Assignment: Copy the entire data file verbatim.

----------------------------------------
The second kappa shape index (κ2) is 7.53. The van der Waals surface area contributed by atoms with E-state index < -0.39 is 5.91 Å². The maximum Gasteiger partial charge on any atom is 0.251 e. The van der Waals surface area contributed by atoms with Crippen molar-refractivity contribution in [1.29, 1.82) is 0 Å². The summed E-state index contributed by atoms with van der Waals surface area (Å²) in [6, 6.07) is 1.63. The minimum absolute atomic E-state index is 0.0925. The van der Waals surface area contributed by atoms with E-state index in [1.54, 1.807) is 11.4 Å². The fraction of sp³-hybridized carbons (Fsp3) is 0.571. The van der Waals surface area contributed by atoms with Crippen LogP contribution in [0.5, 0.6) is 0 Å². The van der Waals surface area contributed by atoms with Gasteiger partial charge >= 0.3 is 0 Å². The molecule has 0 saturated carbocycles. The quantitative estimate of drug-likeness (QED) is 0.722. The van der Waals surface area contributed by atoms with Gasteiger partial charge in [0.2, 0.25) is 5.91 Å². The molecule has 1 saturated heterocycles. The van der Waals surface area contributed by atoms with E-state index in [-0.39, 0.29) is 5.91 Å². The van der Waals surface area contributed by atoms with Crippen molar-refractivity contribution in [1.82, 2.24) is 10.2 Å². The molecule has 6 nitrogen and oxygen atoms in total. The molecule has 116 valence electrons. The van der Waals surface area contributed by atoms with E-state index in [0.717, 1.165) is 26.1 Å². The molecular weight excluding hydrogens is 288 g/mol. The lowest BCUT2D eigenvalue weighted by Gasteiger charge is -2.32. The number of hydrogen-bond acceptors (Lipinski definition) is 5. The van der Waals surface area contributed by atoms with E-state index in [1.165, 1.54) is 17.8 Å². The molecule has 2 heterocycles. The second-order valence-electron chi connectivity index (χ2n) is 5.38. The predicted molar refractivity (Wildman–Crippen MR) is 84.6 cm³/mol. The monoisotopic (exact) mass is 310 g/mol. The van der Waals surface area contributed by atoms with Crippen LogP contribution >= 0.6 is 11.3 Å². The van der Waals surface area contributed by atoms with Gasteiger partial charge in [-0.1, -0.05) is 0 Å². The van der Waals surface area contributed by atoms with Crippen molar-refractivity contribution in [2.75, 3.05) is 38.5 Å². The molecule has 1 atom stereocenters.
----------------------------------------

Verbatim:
The second kappa shape index (κ2) is 7.53. The van der Waals surface area contributed by atoms with E-state index < -0.39 is 5.91 Å². The maximum Gasteiger partial charge on any atom is 0.251 e. The van der Waals surface area contributed by atoms with Crippen molar-refractivity contribution in [1.29, 1.82) is 0 Å². The summed E-state index contributed by atoms with van der Waals surface area (Å²) in [6, 6.07) is 1.63. The minimum absolute atomic E-state index is 0.0925. The van der Waals surface area contributed by atoms with E-state index in [1.54, 1.807) is 11.4 Å². The fraction of sp³-hybridized carbons (Fsp3) is 0.571. The van der Waals surface area contributed by atoms with Crippen LogP contribution in [0.5, 0.6) is 0 Å². The van der Waals surface area contributed by atoms with Gasteiger partial charge >= 0.3 is 0 Å². The molecule has 0 saturated carbocycles. The quantitative estimate of drug-likeness (QED) is 0.722. The van der Waals surface area contributed by atoms with Gasteiger partial charge in [0.2, 0.25) is 5.91 Å². The molecule has 1 saturated heterocycles. The van der Waals surface area contributed by atoms with E-state index in [-0.39, 0.29) is 5.91 Å². The van der Waals surface area contributed by atoms with Crippen molar-refractivity contribution in [1.82, 2.24) is 10.2 Å². The molecule has 6 nitrogen and oxygen atoms in total. The molecule has 116 valence electrons. The van der Waals surface area contributed by atoms with E-state index in [0.717, 1.165) is 26.1 Å². The molecular weight excluding hydrogens is 288 g/mol. The lowest BCUT2D eigenvalue weighted by Gasteiger charge is -2.32. The number of hydrogen-bond acceptors (Lipinski definition) is 5. The van der Waals surface area contributed by atoms with E-state index in [1.165, 1.54) is 17.8 Å². The molecule has 2 heterocycles. The second-order valence-electron chi connectivity index (χ2n) is 5.38. The predicted molar refractivity (Wildman–Crippen MR) is 84.6 cm³/mol. The monoisotopic (exact) mass is 310 g/mol. The van der Waals surface area contributed by atoms with Crippen LogP contribution >= 0.6 is 11.3 Å². The van der Waals surface area contributed by atoms with Gasteiger partial charge in [-0.1, -0.05) is 0 Å². The van der Waals surface area contributed by atoms with Crippen molar-refractivity contribution in [2.75, 3.05) is 38.5 Å². The molecule has 1 atom stereocenters.